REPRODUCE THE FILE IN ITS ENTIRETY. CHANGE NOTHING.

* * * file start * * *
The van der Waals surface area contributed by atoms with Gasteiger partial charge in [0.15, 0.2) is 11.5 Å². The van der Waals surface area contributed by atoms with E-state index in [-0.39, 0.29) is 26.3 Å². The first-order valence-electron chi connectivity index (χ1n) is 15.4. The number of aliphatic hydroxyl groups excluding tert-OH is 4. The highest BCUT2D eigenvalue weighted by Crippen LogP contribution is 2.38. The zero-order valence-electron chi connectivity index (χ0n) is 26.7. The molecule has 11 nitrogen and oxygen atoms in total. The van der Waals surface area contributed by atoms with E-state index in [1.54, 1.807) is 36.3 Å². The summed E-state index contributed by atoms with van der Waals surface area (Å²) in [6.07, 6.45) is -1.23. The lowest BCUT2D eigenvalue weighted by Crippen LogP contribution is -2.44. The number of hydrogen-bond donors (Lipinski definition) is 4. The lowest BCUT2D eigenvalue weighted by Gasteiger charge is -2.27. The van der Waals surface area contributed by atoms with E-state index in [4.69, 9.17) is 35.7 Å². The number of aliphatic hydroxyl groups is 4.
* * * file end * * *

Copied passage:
The van der Waals surface area contributed by atoms with Gasteiger partial charge in [0.15, 0.2) is 11.5 Å². The van der Waals surface area contributed by atoms with E-state index in [-0.39, 0.29) is 26.3 Å². The first-order valence-electron chi connectivity index (χ1n) is 15.4. The number of aliphatic hydroxyl groups excluding tert-OH is 4. The highest BCUT2D eigenvalue weighted by Crippen LogP contribution is 2.38. The zero-order valence-electron chi connectivity index (χ0n) is 26.7. The molecule has 11 nitrogen and oxygen atoms in total. The van der Waals surface area contributed by atoms with E-state index in [1.54, 1.807) is 36.3 Å². The summed E-state index contributed by atoms with van der Waals surface area (Å²) in [6.07, 6.45) is -1.23. The lowest BCUT2D eigenvalue weighted by Crippen LogP contribution is -2.44. The number of hydrogen-bond donors (Lipinski definition) is 4. The lowest BCUT2D eigenvalue weighted by Gasteiger charge is -2.27. The van der Waals surface area contributed by atoms with E-state index in [4.69, 9.17) is 35.7 Å². The number of aliphatic hydroxyl groups is 4.